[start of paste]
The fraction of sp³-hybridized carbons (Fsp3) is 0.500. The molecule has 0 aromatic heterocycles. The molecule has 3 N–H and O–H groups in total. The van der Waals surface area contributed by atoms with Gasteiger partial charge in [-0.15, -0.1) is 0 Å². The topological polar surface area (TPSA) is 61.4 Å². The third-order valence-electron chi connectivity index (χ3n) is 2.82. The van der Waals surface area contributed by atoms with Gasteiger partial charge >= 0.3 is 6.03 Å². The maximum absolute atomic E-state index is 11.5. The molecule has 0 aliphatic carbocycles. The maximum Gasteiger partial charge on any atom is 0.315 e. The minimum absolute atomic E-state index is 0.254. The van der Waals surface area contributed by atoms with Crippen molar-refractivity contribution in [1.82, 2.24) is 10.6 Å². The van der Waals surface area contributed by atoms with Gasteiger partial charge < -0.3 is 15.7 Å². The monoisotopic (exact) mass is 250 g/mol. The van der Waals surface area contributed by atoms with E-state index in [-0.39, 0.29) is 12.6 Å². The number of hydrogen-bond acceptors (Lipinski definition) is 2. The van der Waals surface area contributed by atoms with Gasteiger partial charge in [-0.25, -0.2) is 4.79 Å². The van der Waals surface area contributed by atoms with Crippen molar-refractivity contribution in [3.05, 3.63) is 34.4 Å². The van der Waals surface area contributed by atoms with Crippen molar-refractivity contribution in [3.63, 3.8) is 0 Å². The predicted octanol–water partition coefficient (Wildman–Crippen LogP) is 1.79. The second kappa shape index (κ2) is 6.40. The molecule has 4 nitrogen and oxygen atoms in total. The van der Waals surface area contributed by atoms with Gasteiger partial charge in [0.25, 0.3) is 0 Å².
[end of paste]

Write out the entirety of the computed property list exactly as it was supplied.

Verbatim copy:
The fraction of sp³-hybridized carbons (Fsp3) is 0.500. The molecule has 0 aromatic heterocycles. The molecule has 3 N–H and O–H groups in total. The van der Waals surface area contributed by atoms with Gasteiger partial charge in [-0.15, -0.1) is 0 Å². The topological polar surface area (TPSA) is 61.4 Å². The third-order valence-electron chi connectivity index (χ3n) is 2.82. The van der Waals surface area contributed by atoms with Gasteiger partial charge >= 0.3 is 6.03 Å². The maximum absolute atomic E-state index is 11.5. The molecule has 0 aliphatic carbocycles. The maximum Gasteiger partial charge on any atom is 0.315 e. The minimum absolute atomic E-state index is 0.254. The van der Waals surface area contributed by atoms with Crippen molar-refractivity contribution in [1.82, 2.24) is 10.6 Å². The van der Waals surface area contributed by atoms with Gasteiger partial charge < -0.3 is 15.7 Å². The monoisotopic (exact) mass is 250 g/mol. The van der Waals surface area contributed by atoms with E-state index in [-0.39, 0.29) is 12.6 Å². The number of hydrogen-bond acceptors (Lipinski definition) is 2. The van der Waals surface area contributed by atoms with Gasteiger partial charge in [-0.25, -0.2) is 4.79 Å². The van der Waals surface area contributed by atoms with Crippen molar-refractivity contribution in [3.05, 3.63) is 34.4 Å². The van der Waals surface area contributed by atoms with Crippen molar-refractivity contribution in [3.63, 3.8) is 0 Å². The predicted octanol–water partition coefficient (Wildman–Crippen LogP) is 1.79. The second kappa shape index (κ2) is 6.40. The molecule has 4 nitrogen and oxygen atoms in total. The van der Waals surface area contributed by atoms with Gasteiger partial charge in [0.25, 0.3) is 0 Å².